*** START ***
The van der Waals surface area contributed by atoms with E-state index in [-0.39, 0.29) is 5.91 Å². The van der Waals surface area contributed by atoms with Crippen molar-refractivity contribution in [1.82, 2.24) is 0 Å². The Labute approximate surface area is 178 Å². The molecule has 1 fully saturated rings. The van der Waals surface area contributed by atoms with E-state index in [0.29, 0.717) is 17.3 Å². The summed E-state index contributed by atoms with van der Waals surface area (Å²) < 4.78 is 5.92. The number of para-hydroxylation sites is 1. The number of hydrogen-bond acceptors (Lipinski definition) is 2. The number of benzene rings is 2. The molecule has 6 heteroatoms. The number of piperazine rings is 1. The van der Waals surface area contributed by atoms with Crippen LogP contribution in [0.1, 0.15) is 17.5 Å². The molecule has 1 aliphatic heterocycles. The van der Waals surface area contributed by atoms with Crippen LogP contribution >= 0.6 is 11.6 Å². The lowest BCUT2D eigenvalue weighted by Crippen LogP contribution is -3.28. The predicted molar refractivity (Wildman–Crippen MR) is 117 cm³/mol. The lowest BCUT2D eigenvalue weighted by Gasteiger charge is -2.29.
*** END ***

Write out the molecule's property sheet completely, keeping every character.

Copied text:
The van der Waals surface area contributed by atoms with E-state index in [-0.39, 0.29) is 5.91 Å². The van der Waals surface area contributed by atoms with Crippen molar-refractivity contribution in [1.82, 2.24) is 0 Å². The Labute approximate surface area is 178 Å². The molecule has 1 fully saturated rings. The van der Waals surface area contributed by atoms with E-state index in [0.29, 0.717) is 17.3 Å². The summed E-state index contributed by atoms with van der Waals surface area (Å²) < 4.78 is 5.92. The number of para-hydroxylation sites is 1. The number of hydrogen-bond acceptors (Lipinski definition) is 2. The number of benzene rings is 2. The molecule has 6 heteroatoms. The number of piperazine rings is 1. The van der Waals surface area contributed by atoms with Crippen LogP contribution in [0.1, 0.15) is 17.5 Å². The molecule has 1 aliphatic heterocycles. The van der Waals surface area contributed by atoms with Crippen LogP contribution >= 0.6 is 11.6 Å². The lowest BCUT2D eigenvalue weighted by Crippen LogP contribution is -3.28. The predicted molar refractivity (Wildman–Crippen MR) is 117 cm³/mol. The lowest BCUT2D eigenvalue weighted by Gasteiger charge is -2.29.